To maintain the caldera and its associated features and landscape, including the Aniakchak River and other lakes and streams, in their natural state; to study, interpret, and assure continuation of the natural processes of biological succession; to protect habitat for, and populations of, fish and wildlife, including, but not limited to, brown/grizzly bears, moose, caribou, sea lions, seals, and other marine mammals, geese, swans, and other waterfowl and in a manner consistent with the foregoing, to interpret geological and biological processes for visitors.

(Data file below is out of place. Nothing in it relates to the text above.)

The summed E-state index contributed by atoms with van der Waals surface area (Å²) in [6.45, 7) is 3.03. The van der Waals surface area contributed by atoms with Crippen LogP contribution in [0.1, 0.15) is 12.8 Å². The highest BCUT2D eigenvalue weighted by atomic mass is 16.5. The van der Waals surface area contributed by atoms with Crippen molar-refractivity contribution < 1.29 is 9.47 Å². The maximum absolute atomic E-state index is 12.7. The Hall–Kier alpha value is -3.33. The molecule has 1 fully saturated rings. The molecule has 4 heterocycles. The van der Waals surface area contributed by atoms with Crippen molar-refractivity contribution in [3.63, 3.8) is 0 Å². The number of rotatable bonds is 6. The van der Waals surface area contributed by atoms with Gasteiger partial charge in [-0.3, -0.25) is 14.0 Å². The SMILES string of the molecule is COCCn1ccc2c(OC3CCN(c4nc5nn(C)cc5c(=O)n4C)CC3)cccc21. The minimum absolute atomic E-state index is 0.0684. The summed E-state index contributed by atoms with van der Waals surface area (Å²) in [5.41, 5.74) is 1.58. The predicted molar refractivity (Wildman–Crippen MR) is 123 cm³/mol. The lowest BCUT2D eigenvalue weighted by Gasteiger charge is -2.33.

The act also provided that "Subsistence uses by local residents shall be permitted in the monument [and preserve] where such uses are traditional...." Subsistence uses were permitted in all of the newly-created preserve areas; it was also allowed in most of the new park and monument areas. As Merry Tuten had shown in her 1977 report, subsistence was a major land use in the area, and the new law allowed for its continuation. As was noted in Chapter 5, however, this provision for subsistence use had not been extended to Katmai National Park lands. [64]

The Aniakchak area, at long last, had been given Congressional protection. It was now time for the National Park Service to manage the area so that its purposes, at outlined above, could be realized. A large amount of work would need to be accomplished in pursuit of those goals.

<<< Previous <<< Contents>>> Next >>>

Last Updated: 24-Sep-2000